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Supreme Court's decision in Pyett collective bargaining case will have little real world effect

George Lenard [Managing Parner, Harris Dowell Fisher & Harris, LC]: "In the academic world, this case will be a law professor's pleasure and a law student's nightmare. It presents interesting conflicting precedents and policies. Justice Thomas's majority opinion seems to make sense on first reading, but then so do the dissents - typical disagreements from the Supremes. At least there are no concurrences muddying the waters.

It would be fun to micro-analyze all the threads of argument and reread all the cited cases and think for hours about who was really right and about what points, who was more intellectually dishonest and about what points, etc. Heck, it'd be fun to do that for every labor and employment Supreme Court case that comes out. But I'm a practicing lawyer and haven't the time. Another fun game to play would be to look for the questions a case left open, which of course can be seen as opportunities for further litigation, not to mention great subjects for law journal notes or articles. Again, that's not my thing these days.

What I tend to do is read a new decision very quickly and then think more broadly about what its impact will be in the everyday world - how it will affect the actions of employers, employees, unions, their attorneys, and trial court judges. What I have found over years of doing this is that relatively few Supreme Court decisions wind up having as much everyday impact as we might expect when they are announced. And I don't always find it easy to predict which ones will be among the few with major impact.

My guess is that this one will get buried in the books quite quickly, with little lasting real-world impact (though it will likely be added to all the labor law and employment law casebooks in order to torture - I mean challenge - law students, and will generate its share of law journal commentary).

To begin with, only a small percentage of today's employees are covered by collective bargaining agreements. I suspect a relatively small percentage of these agreements include the kind of express reference in the arbitration clause to statutory claims that I believe was key to the outcome here. So the immediate applicability is quite narrow, in terms of the percentage of the workforce - and percentage of statutory discrimination claims - that are directly affected.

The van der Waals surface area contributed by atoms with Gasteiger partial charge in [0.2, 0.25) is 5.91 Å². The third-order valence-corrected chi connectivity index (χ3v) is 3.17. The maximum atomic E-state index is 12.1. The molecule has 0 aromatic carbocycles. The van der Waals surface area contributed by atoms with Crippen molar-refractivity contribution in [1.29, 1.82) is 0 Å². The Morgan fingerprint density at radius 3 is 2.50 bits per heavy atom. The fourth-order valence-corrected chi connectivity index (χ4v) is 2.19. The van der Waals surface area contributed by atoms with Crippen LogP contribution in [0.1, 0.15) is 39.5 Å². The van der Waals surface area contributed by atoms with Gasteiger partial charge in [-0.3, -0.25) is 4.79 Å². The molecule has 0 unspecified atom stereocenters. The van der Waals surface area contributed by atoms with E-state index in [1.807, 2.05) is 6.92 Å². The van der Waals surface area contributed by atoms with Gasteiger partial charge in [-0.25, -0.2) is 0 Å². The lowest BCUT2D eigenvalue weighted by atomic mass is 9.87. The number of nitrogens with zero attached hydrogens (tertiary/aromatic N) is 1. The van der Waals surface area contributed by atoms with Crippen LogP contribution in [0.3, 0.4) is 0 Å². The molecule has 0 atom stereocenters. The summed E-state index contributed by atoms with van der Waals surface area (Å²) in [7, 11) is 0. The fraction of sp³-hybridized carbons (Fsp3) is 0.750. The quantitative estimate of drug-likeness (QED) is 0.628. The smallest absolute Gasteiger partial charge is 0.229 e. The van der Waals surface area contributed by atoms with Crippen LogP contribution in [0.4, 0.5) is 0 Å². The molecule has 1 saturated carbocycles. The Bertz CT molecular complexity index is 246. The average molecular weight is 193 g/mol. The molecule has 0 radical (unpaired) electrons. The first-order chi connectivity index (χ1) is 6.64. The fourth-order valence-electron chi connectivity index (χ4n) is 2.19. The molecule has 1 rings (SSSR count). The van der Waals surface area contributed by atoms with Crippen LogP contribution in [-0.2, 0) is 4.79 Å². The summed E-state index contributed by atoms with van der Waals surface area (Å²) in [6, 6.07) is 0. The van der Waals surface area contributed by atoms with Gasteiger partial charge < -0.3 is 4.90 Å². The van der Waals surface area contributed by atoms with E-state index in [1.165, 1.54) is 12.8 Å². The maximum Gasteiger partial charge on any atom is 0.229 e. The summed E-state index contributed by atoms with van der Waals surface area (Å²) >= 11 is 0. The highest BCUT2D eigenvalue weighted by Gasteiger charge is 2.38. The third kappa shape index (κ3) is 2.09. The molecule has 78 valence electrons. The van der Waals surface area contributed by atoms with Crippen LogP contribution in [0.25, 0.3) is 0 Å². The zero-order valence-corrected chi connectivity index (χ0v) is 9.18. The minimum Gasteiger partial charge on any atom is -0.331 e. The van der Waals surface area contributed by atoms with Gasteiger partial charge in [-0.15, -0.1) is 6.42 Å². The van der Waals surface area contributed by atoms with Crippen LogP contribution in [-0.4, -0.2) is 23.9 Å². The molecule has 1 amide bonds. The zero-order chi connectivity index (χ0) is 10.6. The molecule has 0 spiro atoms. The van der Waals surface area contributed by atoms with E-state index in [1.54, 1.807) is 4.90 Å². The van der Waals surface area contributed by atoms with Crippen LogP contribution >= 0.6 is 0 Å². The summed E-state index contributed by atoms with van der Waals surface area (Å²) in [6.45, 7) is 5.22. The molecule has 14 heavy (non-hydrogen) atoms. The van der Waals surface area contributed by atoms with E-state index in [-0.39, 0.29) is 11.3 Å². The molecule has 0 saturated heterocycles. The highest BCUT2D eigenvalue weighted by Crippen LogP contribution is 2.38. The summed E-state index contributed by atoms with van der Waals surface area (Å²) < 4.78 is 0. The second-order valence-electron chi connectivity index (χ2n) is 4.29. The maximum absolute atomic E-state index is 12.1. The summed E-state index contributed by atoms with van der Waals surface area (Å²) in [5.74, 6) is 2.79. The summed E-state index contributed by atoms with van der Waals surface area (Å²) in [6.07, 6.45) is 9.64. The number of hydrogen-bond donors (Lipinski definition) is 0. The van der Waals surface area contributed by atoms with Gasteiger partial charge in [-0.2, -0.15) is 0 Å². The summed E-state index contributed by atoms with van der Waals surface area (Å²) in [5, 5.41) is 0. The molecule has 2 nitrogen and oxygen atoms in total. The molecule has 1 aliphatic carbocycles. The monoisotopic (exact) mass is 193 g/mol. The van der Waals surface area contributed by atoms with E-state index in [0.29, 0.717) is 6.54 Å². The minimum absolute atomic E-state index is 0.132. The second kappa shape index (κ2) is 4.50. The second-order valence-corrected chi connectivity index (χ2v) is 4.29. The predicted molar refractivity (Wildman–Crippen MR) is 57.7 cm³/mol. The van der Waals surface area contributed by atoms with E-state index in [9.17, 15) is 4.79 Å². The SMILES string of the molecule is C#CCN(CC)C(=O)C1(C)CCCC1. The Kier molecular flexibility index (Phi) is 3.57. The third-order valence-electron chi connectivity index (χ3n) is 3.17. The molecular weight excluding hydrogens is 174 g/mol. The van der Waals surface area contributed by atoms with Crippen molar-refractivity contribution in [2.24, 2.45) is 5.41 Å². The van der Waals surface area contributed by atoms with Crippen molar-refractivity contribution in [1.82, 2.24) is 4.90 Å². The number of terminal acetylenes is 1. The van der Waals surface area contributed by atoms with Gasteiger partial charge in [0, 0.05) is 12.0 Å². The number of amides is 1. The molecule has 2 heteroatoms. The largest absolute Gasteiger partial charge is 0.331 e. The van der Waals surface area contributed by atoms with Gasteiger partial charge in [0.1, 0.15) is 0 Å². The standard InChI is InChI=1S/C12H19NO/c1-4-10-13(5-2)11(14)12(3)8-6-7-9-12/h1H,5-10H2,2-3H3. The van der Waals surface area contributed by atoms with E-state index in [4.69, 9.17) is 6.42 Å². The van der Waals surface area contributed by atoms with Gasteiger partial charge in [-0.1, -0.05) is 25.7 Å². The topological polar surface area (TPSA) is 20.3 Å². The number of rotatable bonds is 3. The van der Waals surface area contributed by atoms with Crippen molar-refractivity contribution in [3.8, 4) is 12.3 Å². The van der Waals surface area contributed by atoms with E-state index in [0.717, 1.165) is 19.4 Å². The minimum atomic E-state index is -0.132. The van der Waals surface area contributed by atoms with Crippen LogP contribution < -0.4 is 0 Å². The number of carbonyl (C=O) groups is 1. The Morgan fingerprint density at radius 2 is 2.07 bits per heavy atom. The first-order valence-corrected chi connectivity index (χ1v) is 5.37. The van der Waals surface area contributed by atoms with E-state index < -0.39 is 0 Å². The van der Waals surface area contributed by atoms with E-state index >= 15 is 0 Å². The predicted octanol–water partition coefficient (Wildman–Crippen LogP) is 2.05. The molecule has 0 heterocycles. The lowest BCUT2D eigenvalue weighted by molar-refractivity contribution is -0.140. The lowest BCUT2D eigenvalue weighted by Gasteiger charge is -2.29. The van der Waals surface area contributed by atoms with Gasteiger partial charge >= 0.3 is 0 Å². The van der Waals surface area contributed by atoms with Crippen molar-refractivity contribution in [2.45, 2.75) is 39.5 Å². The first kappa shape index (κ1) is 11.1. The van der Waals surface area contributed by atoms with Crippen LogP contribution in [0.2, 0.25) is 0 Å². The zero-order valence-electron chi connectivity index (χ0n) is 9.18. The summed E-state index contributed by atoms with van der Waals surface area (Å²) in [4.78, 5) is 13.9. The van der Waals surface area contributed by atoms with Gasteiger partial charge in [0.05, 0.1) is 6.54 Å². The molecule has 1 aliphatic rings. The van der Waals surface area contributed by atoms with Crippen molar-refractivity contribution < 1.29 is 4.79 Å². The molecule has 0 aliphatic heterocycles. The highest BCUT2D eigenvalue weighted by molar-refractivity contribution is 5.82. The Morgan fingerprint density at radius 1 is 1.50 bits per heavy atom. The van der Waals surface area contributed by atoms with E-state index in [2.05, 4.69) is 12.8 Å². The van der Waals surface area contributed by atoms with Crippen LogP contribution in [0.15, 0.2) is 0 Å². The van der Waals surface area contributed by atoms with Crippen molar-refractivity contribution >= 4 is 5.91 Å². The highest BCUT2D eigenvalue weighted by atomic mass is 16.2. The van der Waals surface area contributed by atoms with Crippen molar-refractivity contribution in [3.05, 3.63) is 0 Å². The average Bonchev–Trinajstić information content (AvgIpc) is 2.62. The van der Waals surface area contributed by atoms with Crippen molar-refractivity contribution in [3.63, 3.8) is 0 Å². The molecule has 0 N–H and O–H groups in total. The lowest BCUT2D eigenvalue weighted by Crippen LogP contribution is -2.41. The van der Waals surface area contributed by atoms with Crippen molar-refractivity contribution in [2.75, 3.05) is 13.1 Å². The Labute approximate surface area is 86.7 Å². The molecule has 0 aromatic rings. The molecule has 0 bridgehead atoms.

Of course, this case might encourage some employers and unions to seek to add such express language to their contracts. But both sides have reason to prefer not to do so, as well as reasons to consider doing so.

Those management employment lawyers who are huge fans of arbitration, and have been encouraging clients for years to make individual employees sign arbitration agreements, will no doubt see this decision as a major victory for employers and will encourage clients to push for this type of language at the bargaining table. I have never been in that category. I have been leery of expanded arbitration of employment claims because there are a number of significant negatives to such arbitration, not the least of which is losing two additional opportunities to win: summary judgment and appeal (appeal from arbitration being technically available, but normally worthless).

Employers may not want to agree to arbitration of discrimination claims because it may encourage and facilitate more employees to pursue such claims, albeit in a less costly forum. In the collective bargaining context, if labor-management relations deteriorate, or if they have a long history of hostility, the grievance arbitration process becomes as much about the union creating annoyance and cost for the employer and demonstrating power to employees as about the pursuit of just resolution of legitimate disputes. In this view, drastic expansion of the coverage of the arbitration clause amounts to handing the union a new weapon. On the other hand, in a properly managed company, the great majority of discrimination claims disappear following an appropriate response to an agency investigation, which can probably be prepared less expensively than an arbitration.

For their part, unions may not be interested in arbitration of statutory discrimination claims because the possibility of such arbitration may entangle them in too many situations in which the primary conflict is between the respective interests of members rather than between the membership as a whole (or substantial parts thereof) on the one hand and the employer on the other, raising the specter of duty of fair representation claims.

I have a hard time imagining the issue being of enough value to either party to be worth bargaining hard for, or trading economic contract items for, if the other side is opposed to making the change.

So, in practical terms, we are left with the question of whether future collective bargaining negotiations will yield a significant trend of including statutory claims in the arbitration clauses of more contracts, now that their legal status has been clarified. I'm skeptical, given that I see much bigger fish to fry as unions and employers struggle to cope with current major economic challenges.

If my skepticism is proven correct, this case will be another example of the Court having chosen to grant certiorari on a case that it found interesting and challenging, but that had little lasting significance."

Opinions expressed in JURIST Commentary are the sole responsibility of the author and do not necessarily reflect the views of JURIST's editors, staff, donors or the University of Pittsburgh.

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